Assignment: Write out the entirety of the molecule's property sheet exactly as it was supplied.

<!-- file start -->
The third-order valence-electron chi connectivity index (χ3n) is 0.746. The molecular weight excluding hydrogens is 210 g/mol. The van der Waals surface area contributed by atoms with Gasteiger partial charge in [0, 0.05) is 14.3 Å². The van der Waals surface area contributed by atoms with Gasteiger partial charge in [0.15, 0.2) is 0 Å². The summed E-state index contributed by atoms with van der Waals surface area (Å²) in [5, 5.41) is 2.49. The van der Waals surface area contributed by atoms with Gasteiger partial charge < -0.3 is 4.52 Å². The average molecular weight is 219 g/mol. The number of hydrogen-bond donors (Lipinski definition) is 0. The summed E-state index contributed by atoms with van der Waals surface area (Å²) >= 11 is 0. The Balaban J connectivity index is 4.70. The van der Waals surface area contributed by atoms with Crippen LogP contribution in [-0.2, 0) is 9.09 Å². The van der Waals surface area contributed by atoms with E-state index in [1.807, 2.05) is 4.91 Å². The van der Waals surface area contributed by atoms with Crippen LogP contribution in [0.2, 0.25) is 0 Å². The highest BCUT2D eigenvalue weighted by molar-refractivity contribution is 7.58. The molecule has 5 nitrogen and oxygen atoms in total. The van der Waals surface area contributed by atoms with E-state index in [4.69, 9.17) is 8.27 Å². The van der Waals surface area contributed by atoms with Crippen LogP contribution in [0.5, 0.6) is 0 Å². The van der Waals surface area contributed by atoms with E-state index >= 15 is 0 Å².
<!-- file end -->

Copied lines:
The third-order valence-electron chi connectivity index (χ3n) is 0.746. The molecular weight excluding hydrogens is 210 g/mol. The van der Waals surface area contributed by atoms with Gasteiger partial charge in [0, 0.05) is 14.3 Å². The van der Waals surface area contributed by atoms with Gasteiger partial charge in [0.15, 0.2) is 0 Å². The summed E-state index contributed by atoms with van der Waals surface area (Å²) in [5, 5.41) is 2.49. The van der Waals surface area contributed by atoms with Gasteiger partial charge < -0.3 is 4.52 Å². The average molecular weight is 219 g/mol. The number of hydrogen-bond donors (Lipinski definition) is 0. The summed E-state index contributed by atoms with van der Waals surface area (Å²) >= 11 is 0. The Balaban J connectivity index is 4.70. The van der Waals surface area contributed by atoms with Crippen LogP contribution in [-0.2, 0) is 9.09 Å². The van der Waals surface area contributed by atoms with E-state index in [1.807, 2.05) is 4.91 Å². The van der Waals surface area contributed by atoms with Crippen LogP contribution in [0.2, 0.25) is 0 Å². The highest BCUT2D eigenvalue weighted by molar-refractivity contribution is 7.58. The molecule has 5 nitrogen and oxygen atoms in total. The van der Waals surface area contributed by atoms with E-state index in [4.69, 9.17) is 8.27 Å². The van der Waals surface area contributed by atoms with Crippen LogP contribution in [0.5, 0.6) is 0 Å². The van der Waals surface area contributed by atoms with E-state index >= 15 is 0 Å².